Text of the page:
Officials watch for new wave as virus numbers still trending low

Better safe than sorry

Officials have their eyes warily trained on the horizon as the pandemic continues to abate in the Rio Grande Valley.

The Valley reported a total of 398 new cases and 27 new coronavirus-related deaths Thursday — 329 cases and 18 deaths in Hidalgo County, 63 cases and nine deaths in Cameron County, five new cases in Starr County and just one new case in Willacy County.

Hidalgo County Health Authority Dr. Ivan Melendez said the trend was encouraging, saying that what appeared to be a small bump in cases Wednesday was likely spurious and didn’t represent an actual spike.

“Those were old numbers being reported, and the same with the cases. We’re only testing about 300 people a day now, people are just not wanting to get tested anymore,” he said Thursday. “We were testing thousands. Remember we were doing about 8,000 a day; now we’re doing 200 or 300 max. I think yesterday, the numbers reported were closer to the low hundreds.”

Melendez recommended looking at hospitalization rates as a way to check the pulse of the pandemic’s progress in the Valley, which have fallen from a height of roughly 2,000 to 209 as of Thursday, 80 of whom are in ICU.

“You have to really look at the facts, the science, the numbers,” he said. “When the numbers at times are not consistent because of the different reporting capacities and the different agencies testing, then you have to look at the absolute numbers, and those absolute numbers are people in the hospital, people that are dying, people that are on ventilators. When you look at those numbers, they are certainly encouraging.”

There are other promising signs too, Melendez said. Hospitals, some of which have four or five COVID-19 units at the pandemic’s height, have retracted units. He also estimated that 10% of hospital beds are occupied by COVID-19 patients now compared to 80% at the outbreak’s peak.

“It still is the leading medical problem that we have in the Valley, it’s still COVID, but it’s significantly better,” he said.

According to Melendez, health officials are closely watching two dates on the horizon: a week from now and mid-October, time periods Melendez says the Valley could potentially see spikes as the result of more in-person interaction.

“There’s two big issues that we’re really looking at. One is going to be next weekend maybe, say 14 days after the last holiday,” he said. “Two, as you know there’s a lot of schools that are going to be opening up on the 28th, the day after the order that was placed [until] the 27th. They’re going to open up gradually, but they’ll still be opening up, special needs kids and those families that want to go back. So I think those numbers will show increases, as everywhere else schools have opened up there’s been increases.”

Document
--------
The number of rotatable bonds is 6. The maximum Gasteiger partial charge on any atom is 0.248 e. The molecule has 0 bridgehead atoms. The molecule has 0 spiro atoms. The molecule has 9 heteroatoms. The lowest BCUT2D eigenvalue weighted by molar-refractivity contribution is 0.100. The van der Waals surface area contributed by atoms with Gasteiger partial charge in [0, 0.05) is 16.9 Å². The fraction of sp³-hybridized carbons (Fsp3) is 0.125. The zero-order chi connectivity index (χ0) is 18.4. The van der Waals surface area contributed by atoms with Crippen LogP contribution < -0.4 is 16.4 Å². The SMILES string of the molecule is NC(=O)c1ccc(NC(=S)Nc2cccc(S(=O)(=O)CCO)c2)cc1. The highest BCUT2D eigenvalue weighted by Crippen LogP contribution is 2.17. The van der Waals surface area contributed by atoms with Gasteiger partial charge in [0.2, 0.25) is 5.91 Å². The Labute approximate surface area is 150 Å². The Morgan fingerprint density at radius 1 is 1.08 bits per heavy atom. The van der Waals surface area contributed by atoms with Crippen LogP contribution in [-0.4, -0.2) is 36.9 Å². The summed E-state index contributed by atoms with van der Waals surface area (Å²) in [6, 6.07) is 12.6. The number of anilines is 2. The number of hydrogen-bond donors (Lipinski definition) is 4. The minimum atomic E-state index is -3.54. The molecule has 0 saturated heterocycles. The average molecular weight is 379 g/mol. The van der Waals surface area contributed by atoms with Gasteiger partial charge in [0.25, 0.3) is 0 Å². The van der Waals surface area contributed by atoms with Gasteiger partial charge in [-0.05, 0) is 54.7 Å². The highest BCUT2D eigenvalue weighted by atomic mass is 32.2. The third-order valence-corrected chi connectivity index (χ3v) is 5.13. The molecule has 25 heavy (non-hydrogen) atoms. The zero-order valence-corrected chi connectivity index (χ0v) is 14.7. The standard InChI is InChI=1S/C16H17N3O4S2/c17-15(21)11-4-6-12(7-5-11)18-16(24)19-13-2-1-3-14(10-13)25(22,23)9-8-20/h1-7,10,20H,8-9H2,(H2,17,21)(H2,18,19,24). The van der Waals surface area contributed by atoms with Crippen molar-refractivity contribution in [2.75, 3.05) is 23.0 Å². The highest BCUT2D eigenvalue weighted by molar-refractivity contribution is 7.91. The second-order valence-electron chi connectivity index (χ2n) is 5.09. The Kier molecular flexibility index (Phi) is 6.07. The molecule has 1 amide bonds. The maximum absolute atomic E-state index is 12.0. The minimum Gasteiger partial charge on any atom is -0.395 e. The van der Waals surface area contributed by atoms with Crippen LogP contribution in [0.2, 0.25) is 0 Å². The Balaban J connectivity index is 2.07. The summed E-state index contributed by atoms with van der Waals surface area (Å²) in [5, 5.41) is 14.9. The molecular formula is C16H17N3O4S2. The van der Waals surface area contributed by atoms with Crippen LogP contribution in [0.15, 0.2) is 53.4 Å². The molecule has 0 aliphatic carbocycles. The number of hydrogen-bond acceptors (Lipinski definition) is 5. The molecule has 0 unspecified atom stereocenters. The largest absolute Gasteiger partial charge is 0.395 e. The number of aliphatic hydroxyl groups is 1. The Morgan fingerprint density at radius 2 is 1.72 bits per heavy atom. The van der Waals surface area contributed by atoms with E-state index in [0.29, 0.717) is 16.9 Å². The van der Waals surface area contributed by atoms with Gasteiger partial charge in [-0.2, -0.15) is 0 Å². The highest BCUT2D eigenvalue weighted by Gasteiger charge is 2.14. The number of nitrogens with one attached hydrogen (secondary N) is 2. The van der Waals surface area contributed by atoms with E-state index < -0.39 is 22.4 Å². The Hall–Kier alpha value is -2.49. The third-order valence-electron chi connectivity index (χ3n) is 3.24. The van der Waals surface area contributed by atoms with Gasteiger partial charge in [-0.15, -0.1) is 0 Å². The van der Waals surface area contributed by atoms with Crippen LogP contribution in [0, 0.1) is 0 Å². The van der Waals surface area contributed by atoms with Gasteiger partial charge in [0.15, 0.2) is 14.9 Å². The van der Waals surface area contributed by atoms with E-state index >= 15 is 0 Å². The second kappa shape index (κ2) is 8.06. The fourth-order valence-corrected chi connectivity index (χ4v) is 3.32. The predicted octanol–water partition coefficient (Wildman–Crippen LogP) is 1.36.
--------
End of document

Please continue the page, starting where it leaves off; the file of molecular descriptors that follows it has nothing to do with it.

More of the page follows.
Noting that the pandemic has ebbed and flowed in waves elsewhere, Melendez said testing and vigilance will remain important, along with social distancing and hygiene.

“We’re cautiously optimistic, but still strongly encouraging to do the best that you can. Only going out if you need to be, and if you do go out, make sure that you take the appropriate precautions,” he said.

That caution was echoed by other officials Thursday as well.

Gov. Greg Abbott conspicuously excluded the Valley from action Thursday loosening pandemic restrictions, saying it was among areas that are still “in the danger zone.”

Hidalgo County Judge Richard F. Cortez agreed with the governor’s decision in a statement issued Thursday. 

“I cannot object to Governor Abbott’s decision to exclude Hidalgo County from relaxing some of his restrictions. I am encouraged that hospitalization rates locally are falling. But based on the advice of local experts, I have concluded, like the governor, that it may be premature to loosen additional restrictions,” he wrote. “That is why my latest order remains in effect until the end of this month, giving me time to better assess where we stand in Hidalgo County.”

In a statement, the judge urged residents to continue exercising caution in regard to the virus.

“My prayers and condolences go out to the families and friends of the 18 individuals,” he wrote. “To those currently battling this disease and who are at home, I urge you to remain quarantined so that you may not infect a loved one or anyone in our community.”